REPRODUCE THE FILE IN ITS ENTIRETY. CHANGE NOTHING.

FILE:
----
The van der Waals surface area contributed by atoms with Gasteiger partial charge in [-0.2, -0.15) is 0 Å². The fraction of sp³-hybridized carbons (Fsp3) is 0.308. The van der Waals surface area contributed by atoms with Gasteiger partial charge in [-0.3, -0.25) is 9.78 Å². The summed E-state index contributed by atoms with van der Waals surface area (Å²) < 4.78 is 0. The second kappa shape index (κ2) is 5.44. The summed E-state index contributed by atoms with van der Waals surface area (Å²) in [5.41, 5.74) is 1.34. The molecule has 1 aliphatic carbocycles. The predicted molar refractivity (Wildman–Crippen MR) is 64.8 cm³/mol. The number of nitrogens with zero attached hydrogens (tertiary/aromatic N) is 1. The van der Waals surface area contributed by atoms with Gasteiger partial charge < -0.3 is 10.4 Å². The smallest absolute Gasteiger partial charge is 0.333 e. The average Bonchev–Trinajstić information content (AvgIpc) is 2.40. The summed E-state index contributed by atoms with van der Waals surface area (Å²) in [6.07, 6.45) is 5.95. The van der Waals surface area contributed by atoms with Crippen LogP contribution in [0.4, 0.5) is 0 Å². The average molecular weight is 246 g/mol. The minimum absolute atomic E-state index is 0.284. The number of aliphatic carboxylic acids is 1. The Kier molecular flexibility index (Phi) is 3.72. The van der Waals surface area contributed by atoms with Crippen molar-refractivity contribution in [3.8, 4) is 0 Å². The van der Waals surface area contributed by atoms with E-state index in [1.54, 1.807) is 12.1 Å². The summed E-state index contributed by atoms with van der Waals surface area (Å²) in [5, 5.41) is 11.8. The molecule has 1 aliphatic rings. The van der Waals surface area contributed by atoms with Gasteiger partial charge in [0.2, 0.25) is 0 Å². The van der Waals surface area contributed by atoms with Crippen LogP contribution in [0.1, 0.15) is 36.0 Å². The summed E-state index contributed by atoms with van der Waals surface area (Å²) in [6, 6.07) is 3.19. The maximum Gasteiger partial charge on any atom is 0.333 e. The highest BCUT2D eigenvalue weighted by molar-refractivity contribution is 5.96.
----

The van der Waals surface area contributed by atoms with Gasteiger partial charge in [-0.2, -0.15) is 0 Å². The fraction of sp³-hybridized carbons (Fsp3) is 0.308. The van der Waals surface area contributed by atoms with Gasteiger partial charge in [-0.3, -0.25) is 9.78 Å². The summed E-state index contributed by atoms with van der Waals surface area (Å²) < 4.78 is 0. The second kappa shape index (κ2) is 5.44. The summed E-state index contributed by atoms with van der Waals surface area (Å²) in [5.41, 5.74) is 1.34. The molecule has 1 aliphatic carbocycles. The predicted molar refractivity (Wildman–Crippen MR) is 64.8 cm³/mol. The number of nitrogens with zero attached hydrogens (tertiary/aromatic N) is 1. The van der Waals surface area contributed by atoms with Gasteiger partial charge < -0.3 is 10.4 Å². The smallest absolute Gasteiger partial charge is 0.333 e. The average Bonchev–Trinajstić information content (AvgIpc) is 2.40. The summed E-state index contributed by atoms with van der Waals surface area (Å²) in [6.07, 6.45) is 5.95. The van der Waals surface area contributed by atoms with Crippen LogP contribution in [0.4, 0.5) is 0 Å². The average molecular weight is 246 g/mol. The minimum absolute atomic E-state index is 0.284. The number of aliphatic carboxylic acids is 1. The Kier molecular flexibility index (Phi) is 3.72. The van der Waals surface area contributed by atoms with Crippen molar-refractivity contribution in [3.8, 4) is 0 Å². The van der Waals surface area contributed by atoms with E-state index in [1.54, 1.807) is 12.1 Å². The summed E-state index contributed by atoms with van der Waals surface area (Å²) in [5, 5.41) is 11.8. The molecule has 1 aliphatic rings. The van der Waals surface area contributed by atoms with Gasteiger partial charge in [0.2, 0.25) is 0 Å². The van der Waals surface area contributed by atoms with Crippen LogP contribution in [0.1, 0.15) is 36.0 Å². The summed E-state index contributed by atoms with van der Waals surface area (Å²) in [6, 6.07) is 3.19. The maximum Gasteiger partial charge on any atom is 0.333 e. The highest BCUT2D eigenvalue weighted by molar-refractivity contribution is 5.96.